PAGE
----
The Planned Giving Blogger

The art and science of planned giving.

Planned giving reply cards: tip #1

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Are we treating our planned giving donors like friends or strangers?  Sadly, we often treat them as strangers in spite of the fact that planned giving donors and prospects are typically some of our most loyal supporters.  Most planned giving newsletters include a reply card.  Usually, the donor is invited to send back the card to request further information on the type of gift being highlighted or to indicate whether she has already named the organization in her estate plan or would consider doing so.

The problem is that most organizations, rightly, continue to include their legacy society members in their newsletter marketing but because the reply card is usually designed as one-size-fits-all, the organization receives reply cards (repeatedly) from legacy society donors saying “I’ve already told you you’re in my will!.”  We are annoying some of our very best donors!  And because some planned gifts are revocable, if we alienate the donor, we may forfeit her gift in favor of another organization who is being more respectful.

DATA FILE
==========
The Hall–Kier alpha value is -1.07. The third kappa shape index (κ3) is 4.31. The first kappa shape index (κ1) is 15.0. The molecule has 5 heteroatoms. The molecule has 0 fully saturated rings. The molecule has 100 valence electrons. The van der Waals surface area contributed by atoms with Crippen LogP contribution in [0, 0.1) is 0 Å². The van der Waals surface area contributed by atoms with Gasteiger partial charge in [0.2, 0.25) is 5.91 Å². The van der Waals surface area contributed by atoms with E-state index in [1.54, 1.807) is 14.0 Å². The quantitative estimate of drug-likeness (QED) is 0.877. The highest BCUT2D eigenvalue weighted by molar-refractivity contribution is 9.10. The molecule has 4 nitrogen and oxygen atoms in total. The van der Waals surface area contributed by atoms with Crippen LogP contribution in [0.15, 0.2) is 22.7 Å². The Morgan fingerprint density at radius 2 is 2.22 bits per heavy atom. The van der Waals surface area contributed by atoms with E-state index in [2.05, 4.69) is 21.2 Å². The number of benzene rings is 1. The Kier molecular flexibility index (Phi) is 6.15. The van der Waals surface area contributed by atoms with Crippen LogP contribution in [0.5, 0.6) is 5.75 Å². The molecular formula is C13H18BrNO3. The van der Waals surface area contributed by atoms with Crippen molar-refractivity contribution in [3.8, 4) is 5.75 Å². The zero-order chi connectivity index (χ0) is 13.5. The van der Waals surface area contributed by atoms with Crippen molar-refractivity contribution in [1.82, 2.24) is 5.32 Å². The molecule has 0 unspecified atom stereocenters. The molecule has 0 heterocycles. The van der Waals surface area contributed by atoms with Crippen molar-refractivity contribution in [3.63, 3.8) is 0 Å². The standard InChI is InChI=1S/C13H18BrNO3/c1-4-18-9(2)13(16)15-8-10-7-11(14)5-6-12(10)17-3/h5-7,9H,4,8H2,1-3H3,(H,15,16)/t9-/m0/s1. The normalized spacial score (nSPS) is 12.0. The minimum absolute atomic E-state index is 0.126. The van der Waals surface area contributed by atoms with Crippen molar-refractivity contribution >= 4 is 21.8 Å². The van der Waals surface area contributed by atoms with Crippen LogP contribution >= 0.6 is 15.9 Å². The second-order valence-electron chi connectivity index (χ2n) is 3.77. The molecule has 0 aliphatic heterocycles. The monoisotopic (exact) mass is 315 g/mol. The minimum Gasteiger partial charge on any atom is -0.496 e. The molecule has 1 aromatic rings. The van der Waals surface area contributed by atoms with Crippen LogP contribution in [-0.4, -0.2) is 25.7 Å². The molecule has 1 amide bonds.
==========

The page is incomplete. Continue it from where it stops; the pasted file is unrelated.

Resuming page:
Wouldn’t it be better to customize the reply cards for legacy society members?  Even if the number is small relative to the size of the mailing, these donors are worth the extra effort.  You could use the reply card to offer donors opportunities to engage or to deepen their relationship with you.  Why not use the reply card to allow the donor to request a visit or ask for a tour?

Or, use the space to collect information about the donor’s specific interests. For example, if you’re an international relief organization, ask which specific geographic area is of most interest to the donor or whether clean water, agriculture, or maternal and child health is most important to her.

You can (and should) apply this same philosophy to other audiences, for example, monthly donors.  If your monthly donors are part of your planned giving marketing audience, recognize them as such as you’ll see the benefit in your response.  The bottom line is this:  “Show ’em that you know ’em.”  Make sure your communication is targeted and relevant and your donors will respond accordingly.  And, best of all, these are things you can safely “just do.”  No need to test.

Phyllis

P.S.  I’ll expand on other donor reply card tips in future posts.

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Written by Phyllis Freedman

April 27, 2009 at 11:41 am

One Response

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  1. […] Make sure that reply cards for your Legacy Society members include checkboxes that offer opportunities for engagement such as a visit to your facility, if appropriate, or a call/visit from a staff person to explain “how my gifts are having an impact.”  I wrote about this previously. […]


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